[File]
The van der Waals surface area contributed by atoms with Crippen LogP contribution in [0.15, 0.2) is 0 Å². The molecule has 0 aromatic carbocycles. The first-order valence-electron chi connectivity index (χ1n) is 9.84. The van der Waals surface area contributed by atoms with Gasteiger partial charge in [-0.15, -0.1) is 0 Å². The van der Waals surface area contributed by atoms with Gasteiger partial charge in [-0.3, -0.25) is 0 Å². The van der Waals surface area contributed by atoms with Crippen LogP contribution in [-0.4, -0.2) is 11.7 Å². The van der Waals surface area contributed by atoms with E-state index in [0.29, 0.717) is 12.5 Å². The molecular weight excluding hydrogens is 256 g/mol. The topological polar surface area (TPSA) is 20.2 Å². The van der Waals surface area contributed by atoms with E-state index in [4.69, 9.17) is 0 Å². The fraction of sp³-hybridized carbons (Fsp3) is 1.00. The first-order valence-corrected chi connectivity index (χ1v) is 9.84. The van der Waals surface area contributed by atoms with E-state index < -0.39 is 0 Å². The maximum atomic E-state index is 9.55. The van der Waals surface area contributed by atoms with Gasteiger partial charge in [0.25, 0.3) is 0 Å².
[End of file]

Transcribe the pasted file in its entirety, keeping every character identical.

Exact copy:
The van der Waals surface area contributed by atoms with Crippen LogP contribution in [0.15, 0.2) is 0 Å². The molecule has 0 aromatic carbocycles. The first-order valence-electron chi connectivity index (χ1n) is 9.84. The van der Waals surface area contributed by atoms with Gasteiger partial charge in [-0.15, -0.1) is 0 Å². The van der Waals surface area contributed by atoms with Gasteiger partial charge in [-0.3, -0.25) is 0 Å². The van der Waals surface area contributed by atoms with Crippen LogP contribution in [-0.4, -0.2) is 11.7 Å². The van der Waals surface area contributed by atoms with E-state index in [0.29, 0.717) is 12.5 Å². The molecular weight excluding hydrogens is 256 g/mol. The topological polar surface area (TPSA) is 20.2 Å². The van der Waals surface area contributed by atoms with E-state index in [4.69, 9.17) is 0 Å². The fraction of sp³-hybridized carbons (Fsp3) is 1.00. The first-order valence-corrected chi connectivity index (χ1v) is 9.84. The van der Waals surface area contributed by atoms with E-state index < -0.39 is 0 Å². The maximum atomic E-state index is 9.55. The van der Waals surface area contributed by atoms with Gasteiger partial charge in [0.25, 0.3) is 0 Å².